The notion of “home” has been a big deal in my life, a contested and difficult concept. In my childhood, we lived in 12 places in my first 15 years, a pattern that makes a child feel pretty disoriented. In 2011, I came to a place of peace about having two homes – Seattle and Dunedin – rather than having to try to figure out which one was really home.
My 2011 shift in thinking about home (which I wrote about in an earlier blog post on this blog) came from reading Thomas Tweed’s book, Dwelling and Crossing. Tweed argues that we find and create homes in four arenas:
our dwelling place (our house or apartment)
the cosmos or heaven
Tweed believes that religion helps us find homes in these four arenas and move between these homes.
I suspect that for most of us, one or two of these kinds of homes is quite comfortable or comforting. And I suspect that most of us feel a bit uneasy or uncomfortable about one or two of these kinds of homes.
For me, the most comfortable arena for my experience of home is the house where I live. I enjoy furnishing and decorating spaces, and I enjoy spending time in the spaces I create. I don’t have illusions of being a great interior decorator, and I’m not terribly picky about my personal space. I simply enjoy feeling and being at home. After seeing so many homeless people during our time in Seattle in 2015, I am deeply aware of the huge privilege of having a house to live in.
Second most comfortable for me would be my home in heaven. I love the notion that Jesus has prepared a place for us (John 14:2-4). I love knowing that one day this mortal body will be swallowed up by the immortal (I Corinthians 15:51-57).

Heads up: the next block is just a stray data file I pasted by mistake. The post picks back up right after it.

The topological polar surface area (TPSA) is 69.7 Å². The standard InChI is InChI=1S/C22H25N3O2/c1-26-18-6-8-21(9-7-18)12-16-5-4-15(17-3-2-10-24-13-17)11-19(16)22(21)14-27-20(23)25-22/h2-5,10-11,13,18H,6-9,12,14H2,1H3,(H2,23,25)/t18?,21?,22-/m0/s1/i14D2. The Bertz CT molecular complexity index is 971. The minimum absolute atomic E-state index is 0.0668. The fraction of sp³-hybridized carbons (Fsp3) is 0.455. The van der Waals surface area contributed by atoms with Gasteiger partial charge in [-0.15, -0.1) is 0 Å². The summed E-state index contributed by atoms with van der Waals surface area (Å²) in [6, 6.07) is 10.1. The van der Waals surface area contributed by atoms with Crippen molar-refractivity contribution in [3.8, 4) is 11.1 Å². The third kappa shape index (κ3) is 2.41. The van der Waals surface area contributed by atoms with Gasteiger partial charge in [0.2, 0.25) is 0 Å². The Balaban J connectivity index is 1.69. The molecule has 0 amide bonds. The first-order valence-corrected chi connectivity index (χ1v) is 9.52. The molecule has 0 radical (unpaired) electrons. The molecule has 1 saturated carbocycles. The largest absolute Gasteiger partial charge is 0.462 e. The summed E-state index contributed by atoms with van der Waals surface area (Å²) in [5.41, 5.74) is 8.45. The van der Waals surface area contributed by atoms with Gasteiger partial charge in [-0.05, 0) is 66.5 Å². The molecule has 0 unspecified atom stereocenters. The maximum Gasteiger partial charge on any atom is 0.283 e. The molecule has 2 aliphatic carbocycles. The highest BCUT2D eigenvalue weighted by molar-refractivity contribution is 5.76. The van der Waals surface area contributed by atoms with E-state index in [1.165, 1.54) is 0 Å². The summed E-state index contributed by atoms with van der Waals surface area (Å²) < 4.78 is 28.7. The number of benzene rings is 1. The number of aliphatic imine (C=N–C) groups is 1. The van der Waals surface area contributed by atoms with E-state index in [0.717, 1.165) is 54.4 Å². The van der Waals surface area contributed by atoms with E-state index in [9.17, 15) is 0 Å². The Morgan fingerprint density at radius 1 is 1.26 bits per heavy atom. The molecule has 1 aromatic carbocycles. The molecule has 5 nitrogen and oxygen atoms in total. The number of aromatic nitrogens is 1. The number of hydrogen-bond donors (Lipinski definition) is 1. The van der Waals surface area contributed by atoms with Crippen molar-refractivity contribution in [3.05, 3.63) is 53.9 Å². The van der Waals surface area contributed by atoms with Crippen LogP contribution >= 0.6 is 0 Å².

My least comfortable home is my physical body. When I turned 13, I started turning to food for comfort, which began a pattern of overeating that has lasted for decades. It’s better, no doubt about it, but I still need to grow and change. I love knowing that God never stops helping us grow toward shalom – wellness and wholeness – in every area of life, and I look forward to feeling even more at home in my body in the years to come as God continues to transform me into the image of Jesus (2 Corinthians 3:18).
Here we are in the middle of the first month in the New Year, a time to look back and look forward. Lent begins in six weeks, on March 1, and Lent is season for reflection as well. I want to invite you to consider the four arenas of home identified by Thomas Tweed: your body, your house or apartment, your homeland, and heaven. Here are some questions to reflect on:
1. Which of the four kinds of home feels most comfortable or comforting to you? Spend some time thanking God for the gift of that home. In 2017, is there some way God is calling you to change your thinking about that home? Is there some way God is calling you to share that home with others in a new way?